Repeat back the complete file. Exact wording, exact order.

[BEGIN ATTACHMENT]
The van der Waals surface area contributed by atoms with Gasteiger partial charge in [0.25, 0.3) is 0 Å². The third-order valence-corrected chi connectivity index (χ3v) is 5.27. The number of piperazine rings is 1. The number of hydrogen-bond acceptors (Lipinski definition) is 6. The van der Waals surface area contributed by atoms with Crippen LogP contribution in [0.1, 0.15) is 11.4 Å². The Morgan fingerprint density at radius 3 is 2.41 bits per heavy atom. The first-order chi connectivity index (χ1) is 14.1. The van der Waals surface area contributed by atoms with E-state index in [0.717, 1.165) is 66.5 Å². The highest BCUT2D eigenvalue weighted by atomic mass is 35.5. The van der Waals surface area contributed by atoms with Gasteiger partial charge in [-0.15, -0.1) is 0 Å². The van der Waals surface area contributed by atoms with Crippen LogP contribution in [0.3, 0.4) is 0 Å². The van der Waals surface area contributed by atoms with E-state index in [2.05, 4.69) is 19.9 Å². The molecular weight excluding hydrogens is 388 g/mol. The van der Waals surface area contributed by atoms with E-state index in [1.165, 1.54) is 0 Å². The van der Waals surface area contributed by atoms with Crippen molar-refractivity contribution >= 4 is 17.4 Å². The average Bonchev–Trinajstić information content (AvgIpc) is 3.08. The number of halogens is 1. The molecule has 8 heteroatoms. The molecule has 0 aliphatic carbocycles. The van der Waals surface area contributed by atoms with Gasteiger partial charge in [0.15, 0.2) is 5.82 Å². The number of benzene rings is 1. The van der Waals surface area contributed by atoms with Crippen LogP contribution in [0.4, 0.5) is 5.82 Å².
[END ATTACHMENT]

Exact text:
The van der Waals surface area contributed by atoms with Gasteiger partial charge in [0.25, 0.3) is 0 Å². The third-order valence-corrected chi connectivity index (χ3v) is 5.27. The number of piperazine rings is 1. The number of hydrogen-bond acceptors (Lipinski definition) is 6. The van der Waals surface area contributed by atoms with Crippen LogP contribution in [0.1, 0.15) is 11.4 Å². The Morgan fingerprint density at radius 3 is 2.41 bits per heavy atom. The first-order chi connectivity index (χ1) is 14.1. The van der Waals surface area contributed by atoms with E-state index in [0.717, 1.165) is 66.5 Å². The highest BCUT2D eigenvalue weighted by atomic mass is 35.5. The van der Waals surface area contributed by atoms with Gasteiger partial charge in [-0.15, -0.1) is 0 Å². The van der Waals surface area contributed by atoms with Crippen LogP contribution in [0.3, 0.4) is 0 Å². The van der Waals surface area contributed by atoms with E-state index in [2.05, 4.69) is 19.9 Å². The molecular weight excluding hydrogens is 388 g/mol. The van der Waals surface area contributed by atoms with E-state index in [1.165, 1.54) is 0 Å². The van der Waals surface area contributed by atoms with Crippen molar-refractivity contribution >= 4 is 17.4 Å². The average Bonchev–Trinajstić information content (AvgIpc) is 3.08. The number of halogens is 1. The molecule has 8 heteroatoms. The molecule has 0 aliphatic carbocycles. The van der Waals surface area contributed by atoms with Gasteiger partial charge in [0.15, 0.2) is 5.82 Å². The number of benzene rings is 1. The van der Waals surface area contributed by atoms with Crippen LogP contribution in [0.4, 0.5) is 5.82 Å².